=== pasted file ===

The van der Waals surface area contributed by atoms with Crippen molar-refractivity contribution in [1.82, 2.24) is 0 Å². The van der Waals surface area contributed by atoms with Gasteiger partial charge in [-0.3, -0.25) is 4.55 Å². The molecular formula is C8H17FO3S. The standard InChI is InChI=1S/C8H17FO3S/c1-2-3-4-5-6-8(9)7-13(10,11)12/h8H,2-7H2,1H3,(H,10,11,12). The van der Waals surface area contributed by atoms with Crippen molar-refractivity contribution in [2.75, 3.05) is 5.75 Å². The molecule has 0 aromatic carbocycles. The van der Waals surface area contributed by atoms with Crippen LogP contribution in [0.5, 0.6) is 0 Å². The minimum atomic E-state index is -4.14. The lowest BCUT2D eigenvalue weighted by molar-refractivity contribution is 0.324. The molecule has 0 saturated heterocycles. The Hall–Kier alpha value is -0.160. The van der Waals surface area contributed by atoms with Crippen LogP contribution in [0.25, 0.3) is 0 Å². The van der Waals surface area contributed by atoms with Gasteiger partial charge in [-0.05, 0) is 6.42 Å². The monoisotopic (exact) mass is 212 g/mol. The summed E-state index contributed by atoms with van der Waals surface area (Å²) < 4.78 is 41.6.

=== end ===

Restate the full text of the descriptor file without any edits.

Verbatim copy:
The van der Waals surface area contributed by atoms with Crippen molar-refractivity contribution in [1.82, 2.24) is 0 Å². The van der Waals surface area contributed by atoms with Gasteiger partial charge in [-0.3, -0.25) is 4.55 Å². The molecular formula is C8H17FO3S. The standard InChI is InChI=1S/C8H17FO3S/c1-2-3-4-5-6-8(9)7-13(10,11)12/h8H,2-7H2,1H3,(H,10,11,12). The van der Waals surface area contributed by atoms with Crippen molar-refractivity contribution in [2.75, 3.05) is 5.75 Å². The molecule has 0 aromatic carbocycles. The van der Waals surface area contributed by atoms with Crippen LogP contribution in [0.5, 0.6) is 0 Å². The minimum atomic E-state index is -4.14. The lowest BCUT2D eigenvalue weighted by molar-refractivity contribution is 0.324. The molecule has 0 saturated heterocycles. The Hall–Kier alpha value is -0.160. The van der Waals surface area contributed by atoms with Crippen LogP contribution in [0.25, 0.3) is 0 Å². The van der Waals surface area contributed by atoms with Gasteiger partial charge in [-0.05, 0) is 6.42 Å². The monoisotopic (exact) mass is 212 g/mol. The summed E-state index contributed by atoms with van der Waals surface area (Å²) < 4.78 is 41.6.